The Meaning of Courage, Anxiety, and You

Thursday, August 17 2017 Tanya J. Peterson, MS, NCC

Courage and anxiety naturally belong together. When you live with anxiety, it's important know yourself, anxiety, and the meaning of courage. Find out more.

The word “anxiety” typically isn’t associated with courage. Quite the opposite, anxiety involves fear. Anxiety and fear can work their way through our entire being and lock us in their vice grip. Our thoughts, feelings, behaviors, and relationships are negatively impacted by fear and anxiety. What many people don’t realize is that the presence of fear and anxiety does not mean the absence of courage. Further, the presence of anxiety and fear doesn’t define you. Understanding the nature of anxiety, you, and the meaning of courage will help you see yourself more accurately.

Courage Doesn't Fit with Anxiety and Fear, Or Does It?

When I’m experiencing anxiety and fear, I don’t feel as though I have a lot of courage. When social anxiety, perfectionism, and the fears of judgment and failure take over, I often feel like a coward. Cowards aren’t brave.

Sometimes, stigma or lack of understanding from others can make people living with anxiety feel flawed. It’s hard to embrace courage when you’re feeling flawed. Comments such as, “stop overreacting,” or “just get over it” are difficult to hear and make it hard to see the good in ourselves.

Whether we’re berating ourselves or facing the criticisms and lack of understanding of people in our lives, we risk defining ourselves as anxious, fearful, and cowardly. That is anxiety talking. We need to listen instead to what courage has to say.

Courage Is the Friend of Anxiety and Fear

Because anxiety involves fear, it also involves courage. People living with anxiety are among the bravest people on the planet (Five Character Strengths of People Living with Anxiety). This becomes evident when you think about the meaning of courage.

In relation to anxiety, courage means:

  • Anyway: Anxiety and fear try to stop us in our tracks, but we are brave enough to keep going anyway.
  • Strength: Anxiety’s symptoms can be overpowering, and to live with them takes a strong, courageous person.
  • Grit: To keep going in spite of anxiety requires perseverance, the promise to yourself to keep trying. Perseverance takes courage.
  • Vision: Rising above anxiety involves visualizing goals and success and then creating action plans. Without courage, this vision isn’t possible.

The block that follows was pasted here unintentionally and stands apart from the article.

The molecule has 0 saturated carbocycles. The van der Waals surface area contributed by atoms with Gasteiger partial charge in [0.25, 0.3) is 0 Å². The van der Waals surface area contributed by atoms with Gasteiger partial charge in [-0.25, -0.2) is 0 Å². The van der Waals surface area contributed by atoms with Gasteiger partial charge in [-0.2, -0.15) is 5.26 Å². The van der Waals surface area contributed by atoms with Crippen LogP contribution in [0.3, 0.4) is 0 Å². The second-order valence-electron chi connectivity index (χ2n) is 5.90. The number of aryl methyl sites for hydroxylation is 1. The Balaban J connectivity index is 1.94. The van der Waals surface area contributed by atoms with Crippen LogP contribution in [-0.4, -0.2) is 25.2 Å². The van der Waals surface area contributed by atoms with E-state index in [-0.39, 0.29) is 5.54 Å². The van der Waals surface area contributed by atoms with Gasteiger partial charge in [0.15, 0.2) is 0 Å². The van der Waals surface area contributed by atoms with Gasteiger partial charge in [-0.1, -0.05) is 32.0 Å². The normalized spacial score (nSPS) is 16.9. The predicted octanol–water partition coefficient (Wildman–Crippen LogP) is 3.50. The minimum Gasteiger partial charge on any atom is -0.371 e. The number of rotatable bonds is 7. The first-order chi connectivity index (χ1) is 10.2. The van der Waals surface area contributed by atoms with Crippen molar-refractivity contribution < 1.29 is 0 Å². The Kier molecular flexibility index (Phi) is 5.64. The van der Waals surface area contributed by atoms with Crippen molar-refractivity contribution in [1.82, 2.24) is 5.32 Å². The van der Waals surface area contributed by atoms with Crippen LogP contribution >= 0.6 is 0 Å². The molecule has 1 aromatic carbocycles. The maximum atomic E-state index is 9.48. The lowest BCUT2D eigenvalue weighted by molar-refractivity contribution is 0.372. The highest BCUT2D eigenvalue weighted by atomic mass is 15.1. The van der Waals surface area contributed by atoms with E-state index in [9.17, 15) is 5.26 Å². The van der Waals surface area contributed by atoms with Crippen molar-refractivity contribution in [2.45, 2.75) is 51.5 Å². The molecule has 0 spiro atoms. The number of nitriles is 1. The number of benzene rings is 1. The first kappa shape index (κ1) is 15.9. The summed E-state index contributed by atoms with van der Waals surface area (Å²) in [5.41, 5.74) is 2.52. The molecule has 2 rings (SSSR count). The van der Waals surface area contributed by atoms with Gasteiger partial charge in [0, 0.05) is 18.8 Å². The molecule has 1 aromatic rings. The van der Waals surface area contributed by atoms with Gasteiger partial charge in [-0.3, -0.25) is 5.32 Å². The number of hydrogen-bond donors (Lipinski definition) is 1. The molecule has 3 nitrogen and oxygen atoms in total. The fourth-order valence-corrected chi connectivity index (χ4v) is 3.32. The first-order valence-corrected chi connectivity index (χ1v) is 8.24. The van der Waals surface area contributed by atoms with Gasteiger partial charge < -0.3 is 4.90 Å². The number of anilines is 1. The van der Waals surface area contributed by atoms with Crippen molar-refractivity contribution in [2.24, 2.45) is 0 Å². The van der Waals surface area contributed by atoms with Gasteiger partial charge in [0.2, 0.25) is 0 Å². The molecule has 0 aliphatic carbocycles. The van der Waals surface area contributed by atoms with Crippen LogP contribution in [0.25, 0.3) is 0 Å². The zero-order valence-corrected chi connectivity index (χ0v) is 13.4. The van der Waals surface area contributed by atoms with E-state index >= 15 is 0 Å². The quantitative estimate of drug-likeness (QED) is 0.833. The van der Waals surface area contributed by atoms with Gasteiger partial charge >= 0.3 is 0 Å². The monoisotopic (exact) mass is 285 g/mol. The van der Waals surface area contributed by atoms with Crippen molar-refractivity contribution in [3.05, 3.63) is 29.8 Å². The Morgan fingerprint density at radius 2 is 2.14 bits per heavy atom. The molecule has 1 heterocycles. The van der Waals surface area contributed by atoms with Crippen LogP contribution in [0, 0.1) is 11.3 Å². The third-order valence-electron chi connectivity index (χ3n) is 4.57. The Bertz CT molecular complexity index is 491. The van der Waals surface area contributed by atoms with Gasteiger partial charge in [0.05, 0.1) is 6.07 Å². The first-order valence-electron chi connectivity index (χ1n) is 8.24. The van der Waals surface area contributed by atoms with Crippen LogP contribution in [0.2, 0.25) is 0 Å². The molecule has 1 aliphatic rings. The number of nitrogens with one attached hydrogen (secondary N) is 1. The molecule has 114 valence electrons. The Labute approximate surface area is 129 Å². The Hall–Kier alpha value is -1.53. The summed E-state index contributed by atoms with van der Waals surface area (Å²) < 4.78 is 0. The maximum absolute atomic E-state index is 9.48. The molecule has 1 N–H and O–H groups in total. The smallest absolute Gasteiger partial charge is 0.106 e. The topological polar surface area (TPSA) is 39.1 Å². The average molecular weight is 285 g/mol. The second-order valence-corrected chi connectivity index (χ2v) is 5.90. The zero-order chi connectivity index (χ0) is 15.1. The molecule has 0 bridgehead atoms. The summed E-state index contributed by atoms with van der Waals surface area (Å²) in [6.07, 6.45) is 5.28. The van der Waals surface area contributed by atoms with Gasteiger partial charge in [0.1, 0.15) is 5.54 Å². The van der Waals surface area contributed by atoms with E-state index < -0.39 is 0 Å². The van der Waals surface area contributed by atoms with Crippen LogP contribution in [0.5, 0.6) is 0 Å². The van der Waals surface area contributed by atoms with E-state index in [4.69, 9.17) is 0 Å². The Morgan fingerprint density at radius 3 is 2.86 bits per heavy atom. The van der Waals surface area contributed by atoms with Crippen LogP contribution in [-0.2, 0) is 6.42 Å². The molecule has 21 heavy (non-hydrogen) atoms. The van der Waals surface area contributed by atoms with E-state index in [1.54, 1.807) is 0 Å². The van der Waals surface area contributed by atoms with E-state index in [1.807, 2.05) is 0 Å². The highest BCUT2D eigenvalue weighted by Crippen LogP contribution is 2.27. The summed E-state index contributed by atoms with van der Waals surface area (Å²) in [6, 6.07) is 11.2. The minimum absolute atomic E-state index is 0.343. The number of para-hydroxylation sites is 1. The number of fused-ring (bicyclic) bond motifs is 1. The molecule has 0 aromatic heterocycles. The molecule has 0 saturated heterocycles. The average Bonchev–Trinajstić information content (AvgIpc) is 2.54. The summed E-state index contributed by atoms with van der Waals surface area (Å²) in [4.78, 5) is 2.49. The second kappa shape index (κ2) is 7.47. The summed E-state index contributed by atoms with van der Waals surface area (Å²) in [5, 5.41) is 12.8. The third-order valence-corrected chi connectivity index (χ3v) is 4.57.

• Tenacity: When you have the determination to seek help and build a toolbox of anxiety-beating techniques, you have the courage needed to be gutsy with anxiety and fear.

When it comes to anxiety, courage is rich with meaning. Think about who you are at your core, and chances are high that you’ll identify the above qualities of courage. You are so much more than fear and anxiety. You are the epitome of courage.

Author: Tanya J. Peterson, MS, NCC

Tanya J. Peterson is the author of The Mindfulness Workbook for Anxiety, Break Free: Acceptance and Commitment Therapy in 3 steps, and four critically-acclaimed, award-winning novels about mental health challenges. She speaks nationally about mental health, and she has a curriculum for middle and high schools. Find her on her website, Facebook, Instagram, and Twitter.

View all posts by Tanya J. Peterson, MS, NCC.

The Meaning of Courage, Anxiety, and You

jason
says:
August, 19 2017 at 5:02 pm

please show me this toolbox of techniques to beat anxiety.

In reply to by Anonymous (not verified)

August, 21 2017 at 4:47 pm

Hi Jason,
A toolbox is simply a collection of anxiety-relieving techniques that you find useful. Everyone's is different because we all respond differently to various approaches to reducing anxiety. You can find a wealth of information and techniques here (there are numerous links under the heading "Anxiety Self-Help"): https://www.healthyplace.com/self-help/self-help-articles/

alamin aloy
says:
August, 19 2017 at 7:02 pm

Good article about anxiety many of caring information I have know from this article it's really so much helpful thanks dear Tanya.

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